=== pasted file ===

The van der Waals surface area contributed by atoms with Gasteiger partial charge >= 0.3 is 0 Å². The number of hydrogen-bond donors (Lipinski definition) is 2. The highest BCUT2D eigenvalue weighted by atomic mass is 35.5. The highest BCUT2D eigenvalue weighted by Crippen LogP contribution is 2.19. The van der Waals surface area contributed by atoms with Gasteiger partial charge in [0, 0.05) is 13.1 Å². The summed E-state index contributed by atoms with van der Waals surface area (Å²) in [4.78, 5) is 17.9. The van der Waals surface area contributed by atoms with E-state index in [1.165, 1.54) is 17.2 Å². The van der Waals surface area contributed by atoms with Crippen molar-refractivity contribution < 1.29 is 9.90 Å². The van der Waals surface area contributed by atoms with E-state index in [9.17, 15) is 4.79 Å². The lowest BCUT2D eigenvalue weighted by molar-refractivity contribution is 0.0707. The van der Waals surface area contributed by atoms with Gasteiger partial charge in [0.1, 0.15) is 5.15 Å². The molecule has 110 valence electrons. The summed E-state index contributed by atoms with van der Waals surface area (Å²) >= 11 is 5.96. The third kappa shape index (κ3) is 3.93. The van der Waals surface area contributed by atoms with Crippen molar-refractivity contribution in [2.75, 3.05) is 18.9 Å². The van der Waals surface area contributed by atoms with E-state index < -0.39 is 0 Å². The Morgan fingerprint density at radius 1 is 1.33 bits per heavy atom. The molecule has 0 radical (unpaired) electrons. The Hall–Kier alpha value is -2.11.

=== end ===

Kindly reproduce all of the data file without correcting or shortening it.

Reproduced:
The van der Waals surface area contributed by atoms with Gasteiger partial charge >= 0.3 is 0 Å². The number of hydrogen-bond donors (Lipinski definition) is 2. The highest BCUT2D eigenvalue weighted by atomic mass is 35.5. The highest BCUT2D eigenvalue weighted by Crippen LogP contribution is 2.19. The van der Waals surface area contributed by atoms with Gasteiger partial charge in [0, 0.05) is 13.1 Å². The summed E-state index contributed by atoms with van der Waals surface area (Å²) in [4.78, 5) is 17.9. The van der Waals surface area contributed by atoms with E-state index in [1.165, 1.54) is 17.2 Å². The van der Waals surface area contributed by atoms with Crippen molar-refractivity contribution < 1.29 is 9.90 Å². The van der Waals surface area contributed by atoms with E-state index in [9.17, 15) is 4.79 Å². The lowest BCUT2D eigenvalue weighted by molar-refractivity contribution is 0.0707. The van der Waals surface area contributed by atoms with Gasteiger partial charge in [0.1, 0.15) is 5.15 Å². The molecule has 110 valence electrons. The summed E-state index contributed by atoms with van der Waals surface area (Å²) >= 11 is 5.96. The third kappa shape index (κ3) is 3.93. The van der Waals surface area contributed by atoms with Crippen molar-refractivity contribution in [2.75, 3.05) is 18.9 Å². The van der Waals surface area contributed by atoms with E-state index < -0.39 is 0 Å². The Morgan fingerprint density at radius 1 is 1.33 bits per heavy atom. The molecule has 0 radical (unpaired) electrons. The Hall–Kier alpha value is -2.11.